Approximately 36 million tons of waste plastics are generated in the United States each year, most of which are discharged into the environment and end in landfills. This is potentially a serious threat to the ecosystem and human health. Considering that the production of liquid fuels and chemicals from waste plastics is difficult to make profits and achieve zero carbon emissions, transforming waste plastics into high-quality carbon materials becomes more attractive. In this review, the production of carbon nanomaterials from different plastic materials is comprehensively discussed by an extensive list of processes developed in the past years. We show how the reactor design, catalyst types, and pyrolysis/catalysis temperature affect carbon nanomaterials' quality. In terms of catalysts, the variety of metals and supports, metal particle size, metal-support interaction, and calcination temperatures have changed the carbon nanomaterials' morphology, geometrical shape, and yield, so these parameters should be fine-tuned to improve the carbon quality. Furthermore, the existing characterization techniques for carbon materials are summaried and the potential applications of the carbon materials are outlooked. Although some satisfactory progress has been achieved, many fundamental research topics and applications, such as the effect of impurities, large-scale carbon quality evaluation, and potential application scenarios, still require lots of future effort. The plastics-to-carbon materials technology is very open for further research and is considered a promising route for recycling plastics in a more economical and environmentally friendly manner.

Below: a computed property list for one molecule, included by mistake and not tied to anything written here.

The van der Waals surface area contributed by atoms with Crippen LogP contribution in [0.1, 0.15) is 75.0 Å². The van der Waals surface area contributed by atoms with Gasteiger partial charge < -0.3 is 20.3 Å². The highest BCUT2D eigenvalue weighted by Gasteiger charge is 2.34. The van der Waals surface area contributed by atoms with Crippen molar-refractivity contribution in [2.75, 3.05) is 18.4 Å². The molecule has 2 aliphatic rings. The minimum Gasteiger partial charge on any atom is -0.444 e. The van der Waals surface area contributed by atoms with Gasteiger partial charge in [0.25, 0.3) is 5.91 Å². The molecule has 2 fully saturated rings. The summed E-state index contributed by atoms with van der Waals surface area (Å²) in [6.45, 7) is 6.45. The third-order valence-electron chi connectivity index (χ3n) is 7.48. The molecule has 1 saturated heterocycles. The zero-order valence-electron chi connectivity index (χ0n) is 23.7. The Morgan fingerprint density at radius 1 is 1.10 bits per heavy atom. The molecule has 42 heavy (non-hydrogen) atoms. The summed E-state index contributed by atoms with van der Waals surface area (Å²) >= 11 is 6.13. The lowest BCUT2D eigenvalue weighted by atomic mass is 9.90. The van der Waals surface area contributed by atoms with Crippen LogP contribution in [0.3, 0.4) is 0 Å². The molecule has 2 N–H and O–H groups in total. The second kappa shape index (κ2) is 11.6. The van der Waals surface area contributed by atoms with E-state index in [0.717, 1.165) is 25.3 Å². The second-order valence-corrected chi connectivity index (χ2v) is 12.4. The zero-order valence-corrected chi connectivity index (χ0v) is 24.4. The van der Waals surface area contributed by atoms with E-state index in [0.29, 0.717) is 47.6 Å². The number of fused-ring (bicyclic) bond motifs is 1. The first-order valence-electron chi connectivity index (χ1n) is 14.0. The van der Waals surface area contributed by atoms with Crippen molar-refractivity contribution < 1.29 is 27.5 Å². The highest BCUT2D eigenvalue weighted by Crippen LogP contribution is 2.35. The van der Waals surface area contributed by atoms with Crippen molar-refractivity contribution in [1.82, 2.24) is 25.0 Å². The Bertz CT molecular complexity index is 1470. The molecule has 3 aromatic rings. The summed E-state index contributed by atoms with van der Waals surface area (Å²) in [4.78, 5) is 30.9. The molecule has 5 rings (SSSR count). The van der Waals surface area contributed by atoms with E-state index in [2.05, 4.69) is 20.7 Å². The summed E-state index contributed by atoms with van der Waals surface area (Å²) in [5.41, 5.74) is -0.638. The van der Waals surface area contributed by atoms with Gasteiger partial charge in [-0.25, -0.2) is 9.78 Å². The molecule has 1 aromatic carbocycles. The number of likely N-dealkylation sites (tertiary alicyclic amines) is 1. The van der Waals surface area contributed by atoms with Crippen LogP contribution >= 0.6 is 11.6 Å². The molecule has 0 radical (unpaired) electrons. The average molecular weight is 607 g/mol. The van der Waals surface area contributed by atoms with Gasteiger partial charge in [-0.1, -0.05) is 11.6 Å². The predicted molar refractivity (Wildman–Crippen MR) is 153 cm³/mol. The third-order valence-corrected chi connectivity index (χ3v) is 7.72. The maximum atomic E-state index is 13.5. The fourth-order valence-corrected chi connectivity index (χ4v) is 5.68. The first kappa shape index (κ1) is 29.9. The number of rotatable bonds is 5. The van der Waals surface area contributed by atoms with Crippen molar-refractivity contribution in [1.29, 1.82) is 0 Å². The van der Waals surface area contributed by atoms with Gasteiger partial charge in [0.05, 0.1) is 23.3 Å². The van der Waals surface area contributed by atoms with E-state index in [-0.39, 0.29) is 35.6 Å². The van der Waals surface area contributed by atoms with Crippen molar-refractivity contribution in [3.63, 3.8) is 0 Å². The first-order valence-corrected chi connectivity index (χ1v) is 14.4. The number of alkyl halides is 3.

Bibliographical noteFunding Information:
We acknowledge the financial support from Resynergi, the University of Minnesota MnDrive Environment Program MNE12, China Scholarship Council (CSC), and the University of Minnesota Center for Biorefining.
© 2022 Elsevier B.V.
- Carbon materials